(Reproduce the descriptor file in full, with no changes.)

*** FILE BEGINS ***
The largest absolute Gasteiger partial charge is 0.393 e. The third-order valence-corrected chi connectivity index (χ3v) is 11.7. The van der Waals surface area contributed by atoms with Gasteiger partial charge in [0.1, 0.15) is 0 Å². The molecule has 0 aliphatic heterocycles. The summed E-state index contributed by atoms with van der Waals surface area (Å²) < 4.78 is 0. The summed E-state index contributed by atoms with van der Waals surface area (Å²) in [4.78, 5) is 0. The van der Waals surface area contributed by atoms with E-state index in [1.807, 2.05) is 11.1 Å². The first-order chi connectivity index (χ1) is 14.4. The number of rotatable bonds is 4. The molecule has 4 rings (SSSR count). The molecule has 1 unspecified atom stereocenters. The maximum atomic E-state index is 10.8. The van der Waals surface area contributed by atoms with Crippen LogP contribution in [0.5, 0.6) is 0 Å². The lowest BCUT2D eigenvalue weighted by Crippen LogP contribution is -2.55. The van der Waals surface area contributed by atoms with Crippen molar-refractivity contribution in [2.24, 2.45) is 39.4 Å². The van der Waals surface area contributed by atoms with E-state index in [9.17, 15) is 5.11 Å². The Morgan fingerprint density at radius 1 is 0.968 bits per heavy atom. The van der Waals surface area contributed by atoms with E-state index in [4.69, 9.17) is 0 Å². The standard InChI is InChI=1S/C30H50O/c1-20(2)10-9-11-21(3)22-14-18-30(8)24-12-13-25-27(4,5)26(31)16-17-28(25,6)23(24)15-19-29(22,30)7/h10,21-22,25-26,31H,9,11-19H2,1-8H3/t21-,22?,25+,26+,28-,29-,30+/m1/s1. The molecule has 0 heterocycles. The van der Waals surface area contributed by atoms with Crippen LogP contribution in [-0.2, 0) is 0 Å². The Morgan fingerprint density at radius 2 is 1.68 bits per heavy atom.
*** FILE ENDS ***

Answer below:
The largest absolute Gasteiger partial charge is 0.393 e. The third-order valence-corrected chi connectivity index (χ3v) is 11.7. The van der Waals surface area contributed by atoms with Gasteiger partial charge in [0.1, 0.15) is 0 Å². The molecule has 0 aliphatic heterocycles. The summed E-state index contributed by atoms with van der Waals surface area (Å²) < 4.78 is 0. The summed E-state index contributed by atoms with van der Waals surface area (Å²) in [4.78, 5) is 0. The van der Waals surface area contributed by atoms with E-state index in [1.807, 2.05) is 11.1 Å². The first-order chi connectivity index (χ1) is 14.4. The number of rotatable bonds is 4. The molecule has 4 rings (SSSR count). The molecule has 1 unspecified atom stereocenters. The maximum atomic E-state index is 10.8. The van der Waals surface area contributed by atoms with Crippen LogP contribution in [0.5, 0.6) is 0 Å². The lowest BCUT2D eigenvalue weighted by Crippen LogP contribution is -2.55. The van der Waals surface area contributed by atoms with Crippen molar-refractivity contribution in [2.24, 2.45) is 39.4 Å². The van der Waals surface area contributed by atoms with E-state index in [9.17, 15) is 5.11 Å². The Morgan fingerprint density at radius 1 is 0.968 bits per heavy atom. The van der Waals surface area contributed by atoms with E-state index in [4.69, 9.17) is 0 Å². The standard InChI is InChI=1S/C30H50O/c1-20(2)10-9-11-21(3)22-14-18-30(8)24-12-13-25-27(4,5)26(31)16-17-28(25,6)23(24)15-19-29(22,30)7/h10,21-22,25-26,31H,9,11-19H2,1-8H3/t21-,22?,25+,26+,28-,29-,30+/m1/s1. The molecule has 0 heterocycles. The van der Waals surface area contributed by atoms with Crippen LogP contribution in [-0.2, 0) is 0 Å². The Morgan fingerprint density at radius 2 is 1.68 bits per heavy atom.